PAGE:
the pit art gallery

Fresh Paint

The Pit gallery makes its Palm Springs debut with ‘Oasis.’

Steven Biller Arts & Entertainment, Current Digital

the pit art gallery

A painting by Kate Pincus-Whitney is part of The Pit's opening exhibition at the Palm Springs gallery: Paradise á la carte: Slouching towards Bethlehem (Topanga Point and Broadstreet) (2021), acrylic, polycolor, and gouache on canvas, 30x40 inches.

The pandemic has instigated some clever real estate transactions among art galleries. Top New York dealers, for example, opened outposts in “safe,” affluent suburbs of the Hamptons and Palm Beach, while L.A.’s elite sought larger spaces closer to clients or outside the city, in destinations such as Palm Springs.

The Pit, a Glendale gallery situated in a large industrial building, chose the latter scenario and opens its debut exhibition, “Oasis,” Saturday (June 19) at its new space at 258 N. Palm Canyon Drive in downtown Palm Springs.

The group show, loosely themed around nature, landscape, and memory, includes paintings by Amir H. Fallah, Matthew F. Fisher, Bella Foster, Elizabeth Huey, Becky Kolsrud, JJ Manford, Koichi Sato, Joani Tremblay, Paul Wackers, and Kate Pincus-Whitney.


The Pit prepares for “Oasis”, which continues through July 31.

“We were thinking about what brought us out to the desert and reflecting on the year,” says gallery co-owner Adam D. Miller, explaining the “Oasis” theme. “So many people wanted more space or to be in nature. There was so much idolizing of the landscape and nature and being away from the cities. A lot of the artists we work with have that subject matter in the work, so we started piecing together the show and called it ‘Oasis’ as a nod to Palm Springs and being in the desert — a perfect spot to build your own utopia.”

The artists explore idealized environments, from the domestic to the exotic, and their paintings range from representational to abstraction, with some teetering on the surreal, including Tremblay’s i’ve never been to jackpot nevada but I intend to go. panting. The artist, who lives and works between Montreal and Brooklyn, New York, infuses a transcendentalist quality into her imagined landscapes — constructed ideas of place — inspired by the modernist paintings of Agnes Pelton.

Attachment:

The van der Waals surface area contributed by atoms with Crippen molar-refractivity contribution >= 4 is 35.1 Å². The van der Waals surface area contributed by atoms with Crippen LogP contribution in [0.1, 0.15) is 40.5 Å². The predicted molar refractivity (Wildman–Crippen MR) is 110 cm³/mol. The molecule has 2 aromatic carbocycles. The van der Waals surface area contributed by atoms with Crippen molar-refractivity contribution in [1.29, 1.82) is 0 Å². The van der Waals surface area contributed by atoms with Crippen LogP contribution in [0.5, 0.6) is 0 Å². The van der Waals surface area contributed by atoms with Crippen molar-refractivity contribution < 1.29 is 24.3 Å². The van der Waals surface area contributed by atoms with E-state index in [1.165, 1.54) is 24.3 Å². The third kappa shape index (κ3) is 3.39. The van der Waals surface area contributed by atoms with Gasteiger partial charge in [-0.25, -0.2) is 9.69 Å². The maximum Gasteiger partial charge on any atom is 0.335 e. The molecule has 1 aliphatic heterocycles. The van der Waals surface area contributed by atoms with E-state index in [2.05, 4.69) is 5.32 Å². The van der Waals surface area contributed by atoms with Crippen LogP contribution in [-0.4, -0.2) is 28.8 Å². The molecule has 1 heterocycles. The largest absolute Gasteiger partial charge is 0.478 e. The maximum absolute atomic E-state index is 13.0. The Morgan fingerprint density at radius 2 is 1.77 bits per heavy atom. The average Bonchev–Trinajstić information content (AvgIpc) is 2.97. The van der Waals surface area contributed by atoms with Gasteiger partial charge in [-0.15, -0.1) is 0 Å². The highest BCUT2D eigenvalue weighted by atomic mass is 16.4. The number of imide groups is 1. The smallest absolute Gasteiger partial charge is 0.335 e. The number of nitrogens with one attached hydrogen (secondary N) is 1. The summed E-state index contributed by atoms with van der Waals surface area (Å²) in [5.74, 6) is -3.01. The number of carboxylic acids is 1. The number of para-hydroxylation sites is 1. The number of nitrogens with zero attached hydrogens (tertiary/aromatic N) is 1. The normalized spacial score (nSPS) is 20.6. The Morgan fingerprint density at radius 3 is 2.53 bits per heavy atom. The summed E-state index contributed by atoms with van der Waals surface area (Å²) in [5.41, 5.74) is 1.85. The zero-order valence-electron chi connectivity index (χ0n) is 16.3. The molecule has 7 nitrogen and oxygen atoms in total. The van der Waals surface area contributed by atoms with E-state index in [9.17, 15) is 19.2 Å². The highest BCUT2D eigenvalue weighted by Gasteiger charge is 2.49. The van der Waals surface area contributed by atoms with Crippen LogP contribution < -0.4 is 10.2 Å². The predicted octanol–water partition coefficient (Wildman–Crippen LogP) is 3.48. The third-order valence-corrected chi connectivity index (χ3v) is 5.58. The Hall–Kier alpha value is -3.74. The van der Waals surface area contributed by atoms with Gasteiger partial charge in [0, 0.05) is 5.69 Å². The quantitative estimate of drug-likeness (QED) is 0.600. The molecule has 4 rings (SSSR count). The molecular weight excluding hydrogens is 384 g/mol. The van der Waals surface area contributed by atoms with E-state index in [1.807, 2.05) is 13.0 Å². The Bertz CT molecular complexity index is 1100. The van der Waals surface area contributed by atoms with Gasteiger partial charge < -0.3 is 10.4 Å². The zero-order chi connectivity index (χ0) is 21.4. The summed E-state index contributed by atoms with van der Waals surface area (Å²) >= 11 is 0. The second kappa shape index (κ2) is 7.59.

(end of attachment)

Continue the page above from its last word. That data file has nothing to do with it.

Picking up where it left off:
Fisher’s two paintings, Pale Northern Moon and To Lift the Masses, also assert a surrealist approach.


JJ Manford: Paul Klee Breakfast Nook (2020), oil stick, oil pastel, and Flashe on burlap over canvas, 66x56 inches.

Other standouts in “Oasis” include the 60-by-50-inch acrylic painting In the Balance of by Wackers, another Brooklyn-based artist. The composition blends interior and exterior, geometric and organic, and still life and landscape in colorfully refreshing fashion. “It could be the inside of a garden or looking out from someone’s window,” gallery director Lauren Every-Wortman suggests. “An oasis is not always what you think of, like going to Palm Springs. Anywhere can be an oasis for any person. For some people it’s a garden, for others a beautiful landscape.”

Likewise, Fallah’s two Wild Frontier paintings offer lush greenery but against backgrounds of electric fuchsia and lime green, and Foster takes the landscape into abstraction in California and The Morning Walk (Empire Mine State Park).

The show (and the gallery itself) also has an outsider streak, with works by Sato, Pincus-Whitney, and Manford.


Joani Tremblay: 
i’ve never been to jackpot nevada but i intend to go. panting. (2021), oil on linen, 48x36 inches.

Miller, a painter and ceramicist, and his wife and fellow artist Devon Oder signed a three-year lease on The Pit’s space in Palm Springs, and Miller’s parents are already looking for a new home in the desert. “It’s a family affair,” Miller says, adding that his 3- and 6-year-old children will briefly attend the opening before his parents whisk them away for the evening.

They will alternate exhibition openings in L.A. and Palm Springs. “Oasis” continues through July 31. The second show, featuring ceramics and artist-made furniture, runs Aug. 14–Sept. 25 and showcases more than a dozen artists and designers, including Christopher Miles and Katie Stout. Keith Boadwee’s solo exhibition runs Oct. 9–Nov. 20, followed by a Thea Smolinski-curated group show running Dec. 11–Jan. 22, 2022.